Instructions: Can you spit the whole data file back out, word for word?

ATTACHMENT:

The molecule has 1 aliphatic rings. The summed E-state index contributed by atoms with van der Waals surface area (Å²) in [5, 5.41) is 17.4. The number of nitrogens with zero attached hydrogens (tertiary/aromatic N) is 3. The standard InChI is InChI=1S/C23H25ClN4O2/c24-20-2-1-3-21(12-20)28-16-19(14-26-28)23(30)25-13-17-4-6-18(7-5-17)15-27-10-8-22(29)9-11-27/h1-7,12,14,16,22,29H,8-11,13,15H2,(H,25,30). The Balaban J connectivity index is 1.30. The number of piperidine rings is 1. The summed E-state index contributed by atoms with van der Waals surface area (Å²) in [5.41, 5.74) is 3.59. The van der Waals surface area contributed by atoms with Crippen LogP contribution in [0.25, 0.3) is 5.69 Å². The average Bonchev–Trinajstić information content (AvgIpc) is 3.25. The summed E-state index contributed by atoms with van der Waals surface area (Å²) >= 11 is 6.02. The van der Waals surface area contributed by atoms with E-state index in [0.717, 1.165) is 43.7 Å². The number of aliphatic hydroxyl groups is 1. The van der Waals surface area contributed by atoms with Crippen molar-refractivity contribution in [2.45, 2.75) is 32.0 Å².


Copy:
The molecule has 1 aliphatic rings. The summed E-state index contributed by atoms with van der Waals surface area (Å²) in [5, 5.41) is 17.4. The number of nitrogens with zero attached hydrogens (tertiary/aromatic N) is 3. The standard InChI is InChI=1S/C23H25ClN4O2/c24-20-2-1-3-21(12-20)28-16-19(14-26-28)23(30)25-13-17-4-6-18(7-5-17)15-27-10-8-22(29)9-11-27/h1-7,12,14,16,22,29H,8-11,13,15H2,(H,25,30). The Balaban J connectivity index is 1.30. The number of piperidine rings is 1. The summed E-state index contributed by atoms with van der Waals surface area (Å²) in [5.41, 5.74) is 3.59. The van der Waals surface area contributed by atoms with Crippen LogP contribution in [0.25, 0.3) is 5.69 Å². The average Bonchev–Trinajstić information content (AvgIpc) is 3.25. The summed E-state index contributed by atoms with van der Waals surface area (Å²) >= 11 is 6.02. The van der Waals surface area contributed by atoms with E-state index in [0.717, 1.165) is 43.7 Å². The number of aliphatic hydroxyl groups is 1. The van der Waals surface area contributed by atoms with Crippen molar-refractivity contribution in [2.45, 2.75) is 32.0 Å².